The Cow That Laid an Egg
Andy Cutbill & Russell Ayto
HarperCollins, 2008 (2008)
Read an Excerpt
Reviewed by Hilary Daninhirsch
t the farm, Marjorie complains that she does not feel special; she has no talent or anything that would distinguish her from any of the other cows. Presumably to make her feel special, some of the chickens sneak an egg under Marjorie. Marjorie is, of course, astonished to see that she has indeed laid an egg, and has no doubt whatsoever that it was her own doing; even the farmer is proud of her.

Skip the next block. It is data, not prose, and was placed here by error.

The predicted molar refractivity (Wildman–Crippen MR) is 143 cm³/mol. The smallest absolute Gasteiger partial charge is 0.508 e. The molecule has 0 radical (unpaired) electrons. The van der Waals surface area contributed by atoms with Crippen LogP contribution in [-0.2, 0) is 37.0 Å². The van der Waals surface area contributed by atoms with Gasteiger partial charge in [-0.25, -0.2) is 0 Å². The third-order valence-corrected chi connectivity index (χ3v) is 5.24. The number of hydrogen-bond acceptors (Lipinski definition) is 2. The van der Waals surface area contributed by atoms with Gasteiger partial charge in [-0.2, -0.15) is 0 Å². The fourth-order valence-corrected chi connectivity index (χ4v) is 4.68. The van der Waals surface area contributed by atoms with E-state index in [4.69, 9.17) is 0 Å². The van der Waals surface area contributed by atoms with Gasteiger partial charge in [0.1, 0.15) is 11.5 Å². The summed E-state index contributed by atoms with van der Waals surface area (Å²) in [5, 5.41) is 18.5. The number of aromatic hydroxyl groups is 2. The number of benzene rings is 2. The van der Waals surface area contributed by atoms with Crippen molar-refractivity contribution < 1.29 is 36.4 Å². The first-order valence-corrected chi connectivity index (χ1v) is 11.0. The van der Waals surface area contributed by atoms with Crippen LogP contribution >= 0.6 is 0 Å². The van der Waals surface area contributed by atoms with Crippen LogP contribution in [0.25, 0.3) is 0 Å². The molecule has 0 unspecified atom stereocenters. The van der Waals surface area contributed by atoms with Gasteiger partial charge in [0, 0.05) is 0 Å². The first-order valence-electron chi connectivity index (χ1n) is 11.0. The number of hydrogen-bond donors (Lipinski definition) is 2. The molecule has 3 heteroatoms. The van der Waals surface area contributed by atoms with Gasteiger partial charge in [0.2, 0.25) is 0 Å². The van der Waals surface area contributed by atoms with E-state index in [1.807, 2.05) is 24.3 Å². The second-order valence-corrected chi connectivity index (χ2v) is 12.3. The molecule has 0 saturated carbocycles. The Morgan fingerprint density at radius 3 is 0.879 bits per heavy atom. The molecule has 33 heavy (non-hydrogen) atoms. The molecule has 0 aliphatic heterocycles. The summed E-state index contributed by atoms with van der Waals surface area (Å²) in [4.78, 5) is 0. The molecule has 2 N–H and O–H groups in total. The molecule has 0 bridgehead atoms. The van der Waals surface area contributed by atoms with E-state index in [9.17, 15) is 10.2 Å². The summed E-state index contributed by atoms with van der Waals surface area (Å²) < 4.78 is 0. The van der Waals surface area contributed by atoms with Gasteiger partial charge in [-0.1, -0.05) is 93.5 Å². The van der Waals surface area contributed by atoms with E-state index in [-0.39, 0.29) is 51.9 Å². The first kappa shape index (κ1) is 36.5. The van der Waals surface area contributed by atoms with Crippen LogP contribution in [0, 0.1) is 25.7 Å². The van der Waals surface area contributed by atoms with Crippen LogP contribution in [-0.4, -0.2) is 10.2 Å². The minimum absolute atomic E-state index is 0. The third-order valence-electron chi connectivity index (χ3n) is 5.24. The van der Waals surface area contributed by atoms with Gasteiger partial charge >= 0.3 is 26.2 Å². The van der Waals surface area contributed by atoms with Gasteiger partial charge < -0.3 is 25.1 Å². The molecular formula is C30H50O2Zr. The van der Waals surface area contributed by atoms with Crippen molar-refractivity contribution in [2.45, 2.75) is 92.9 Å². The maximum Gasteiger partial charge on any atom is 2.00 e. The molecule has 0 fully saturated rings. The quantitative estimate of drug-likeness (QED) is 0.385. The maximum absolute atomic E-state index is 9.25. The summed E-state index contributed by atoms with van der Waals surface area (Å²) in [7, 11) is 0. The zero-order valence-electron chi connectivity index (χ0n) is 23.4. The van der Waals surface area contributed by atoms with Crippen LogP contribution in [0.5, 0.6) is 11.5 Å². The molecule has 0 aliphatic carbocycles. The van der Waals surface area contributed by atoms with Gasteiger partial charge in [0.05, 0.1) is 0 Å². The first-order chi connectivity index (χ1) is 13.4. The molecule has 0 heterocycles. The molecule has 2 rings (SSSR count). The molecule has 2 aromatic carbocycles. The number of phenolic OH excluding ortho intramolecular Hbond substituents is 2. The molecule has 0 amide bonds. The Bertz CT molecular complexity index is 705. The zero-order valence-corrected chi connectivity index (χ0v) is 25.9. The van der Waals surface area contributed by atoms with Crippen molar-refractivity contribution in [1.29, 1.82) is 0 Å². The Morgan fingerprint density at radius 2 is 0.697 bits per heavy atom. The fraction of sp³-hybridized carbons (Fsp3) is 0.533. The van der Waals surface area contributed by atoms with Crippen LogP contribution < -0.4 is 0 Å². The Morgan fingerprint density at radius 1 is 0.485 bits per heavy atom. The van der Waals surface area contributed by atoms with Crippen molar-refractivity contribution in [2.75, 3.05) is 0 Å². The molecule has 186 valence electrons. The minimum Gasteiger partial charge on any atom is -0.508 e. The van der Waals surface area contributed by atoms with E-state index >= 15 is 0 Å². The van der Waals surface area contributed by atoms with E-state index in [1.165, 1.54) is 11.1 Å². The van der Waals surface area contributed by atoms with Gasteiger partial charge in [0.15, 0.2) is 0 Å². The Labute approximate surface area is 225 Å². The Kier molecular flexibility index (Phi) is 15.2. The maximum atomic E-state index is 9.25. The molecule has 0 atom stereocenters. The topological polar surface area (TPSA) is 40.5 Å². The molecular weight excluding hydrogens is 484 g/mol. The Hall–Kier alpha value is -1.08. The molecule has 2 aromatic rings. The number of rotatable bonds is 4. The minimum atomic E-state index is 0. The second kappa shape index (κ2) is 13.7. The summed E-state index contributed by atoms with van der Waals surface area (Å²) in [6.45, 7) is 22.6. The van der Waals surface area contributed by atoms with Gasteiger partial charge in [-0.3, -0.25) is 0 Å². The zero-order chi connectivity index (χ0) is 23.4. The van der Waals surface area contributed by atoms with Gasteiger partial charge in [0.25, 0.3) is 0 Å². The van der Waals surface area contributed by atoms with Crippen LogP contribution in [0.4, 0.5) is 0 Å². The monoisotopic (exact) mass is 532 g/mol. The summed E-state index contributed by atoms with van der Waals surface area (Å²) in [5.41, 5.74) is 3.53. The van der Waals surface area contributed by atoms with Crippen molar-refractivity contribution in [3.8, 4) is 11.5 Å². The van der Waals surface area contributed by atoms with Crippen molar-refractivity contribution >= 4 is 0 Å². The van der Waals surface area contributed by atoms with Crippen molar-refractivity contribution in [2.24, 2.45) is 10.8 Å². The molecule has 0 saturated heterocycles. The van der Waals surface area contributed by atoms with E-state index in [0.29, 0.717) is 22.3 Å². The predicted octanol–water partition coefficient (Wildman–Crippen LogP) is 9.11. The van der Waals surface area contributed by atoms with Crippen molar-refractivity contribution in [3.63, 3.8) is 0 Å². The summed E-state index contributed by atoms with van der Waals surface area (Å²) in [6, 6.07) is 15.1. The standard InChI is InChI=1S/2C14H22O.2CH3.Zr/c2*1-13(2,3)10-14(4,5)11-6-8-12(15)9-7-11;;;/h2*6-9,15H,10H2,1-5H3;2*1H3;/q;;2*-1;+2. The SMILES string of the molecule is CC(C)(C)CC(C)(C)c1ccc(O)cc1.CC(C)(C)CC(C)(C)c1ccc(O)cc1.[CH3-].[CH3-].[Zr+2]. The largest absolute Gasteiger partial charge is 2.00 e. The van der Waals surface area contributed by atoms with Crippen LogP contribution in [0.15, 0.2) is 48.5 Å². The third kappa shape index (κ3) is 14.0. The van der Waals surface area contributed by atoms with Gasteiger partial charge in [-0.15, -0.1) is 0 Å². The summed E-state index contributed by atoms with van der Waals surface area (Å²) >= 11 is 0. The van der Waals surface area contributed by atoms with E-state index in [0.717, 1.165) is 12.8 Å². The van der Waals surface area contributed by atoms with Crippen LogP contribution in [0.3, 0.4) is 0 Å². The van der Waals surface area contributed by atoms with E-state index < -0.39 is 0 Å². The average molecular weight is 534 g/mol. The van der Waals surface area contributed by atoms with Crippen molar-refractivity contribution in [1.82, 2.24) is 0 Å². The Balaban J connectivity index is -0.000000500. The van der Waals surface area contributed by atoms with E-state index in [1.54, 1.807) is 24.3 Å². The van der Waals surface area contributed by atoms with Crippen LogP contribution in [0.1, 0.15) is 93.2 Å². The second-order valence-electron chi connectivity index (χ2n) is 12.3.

arjorie takes care of the egg like it is her own, sitting on it faithfully and defending it from harm. The skeptics on the farm include the other cows, who research the matter and conclude that there is no way a cow could have laid an egg. Marjorie proves them all wrong, though; when the chick hatches out of the egg, she takes one look at Marjorie and promptly moos.
he child-friendly sketches are whimsical; the egg that Marjorie lays is spotted like a cow, and Marjorie's baby chick at the end is wonderfully exaggerated. This is a cute tale with a happy ending that should delight small children.
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